The root of my work comes from the aberrations of my childhood and how these become attractions in adulthood.
It is about an attempt to understand how we replay, and recreate our earlier lives over and over again.
To me it all fits into me going back and responding to my history. My memory.
There is that great quote by Milan Kundera—“Memory does not make films, it makes photographs.”
I mentioned Todd Hido´s eerie night-time scenes of anonymous suburban settings and lonely portraits some time ago here. Reason to do so again is a conversation bettween Todd Hido and Joerg Colberg that gives some insight into the mind of an artist in whose pictures it is forever midnight.
JC: I could imagine shooting all those night scenes in neighbourhoods some of which don't look all that appealing at times must have been a bit more exciting than the actual scenery. Did you run into problems with people wondering what you were doing in the dark around their homes?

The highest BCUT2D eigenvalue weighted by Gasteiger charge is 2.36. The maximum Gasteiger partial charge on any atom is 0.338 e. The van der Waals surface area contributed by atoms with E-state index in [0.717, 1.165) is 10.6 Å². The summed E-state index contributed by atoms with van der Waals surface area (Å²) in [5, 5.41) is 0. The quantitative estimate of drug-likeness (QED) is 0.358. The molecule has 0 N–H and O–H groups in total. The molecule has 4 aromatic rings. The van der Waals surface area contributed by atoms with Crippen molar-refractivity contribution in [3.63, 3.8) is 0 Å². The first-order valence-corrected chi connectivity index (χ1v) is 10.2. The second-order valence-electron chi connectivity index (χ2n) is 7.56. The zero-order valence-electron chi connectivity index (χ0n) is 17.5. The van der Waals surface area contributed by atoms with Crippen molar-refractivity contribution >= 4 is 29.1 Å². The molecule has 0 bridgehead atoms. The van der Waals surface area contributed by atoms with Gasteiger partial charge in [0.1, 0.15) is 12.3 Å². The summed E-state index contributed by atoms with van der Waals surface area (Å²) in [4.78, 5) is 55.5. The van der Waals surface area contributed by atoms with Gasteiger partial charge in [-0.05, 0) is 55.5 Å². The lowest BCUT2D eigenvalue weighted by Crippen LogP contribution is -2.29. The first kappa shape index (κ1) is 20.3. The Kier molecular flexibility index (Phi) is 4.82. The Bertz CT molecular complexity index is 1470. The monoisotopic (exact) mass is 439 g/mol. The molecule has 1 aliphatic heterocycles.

TH: One time some guy thought I was his girlfriend’s ex-husband. That was scary until he figured out I wasn’t! But I most often go unnoticed even though I am very careful to not look like I am “lurking”. However, I never ask permission as people would mostly say no. I have tried a couple of times when I first started but got rejected right off the bat.
I don’t know about where you live but where I am people don’t take too kindly to strangers knocking on the door either.
It is a very hard process making art to begin with—just finding the right place is hard enough and half the battle. Sometimes I’ll drive around for 5-6 hours to find just the right spot—and then you find it at midnight you can’t knock on the door and ask.
When I find it I just take it. I never ever stand in someone’s yard or on their property. The police have been called several times but after they “run me though the system” and find I am not a criminal they leave. I don’t shoot power plants or airports luckily.
continue a conversation with Todd Hido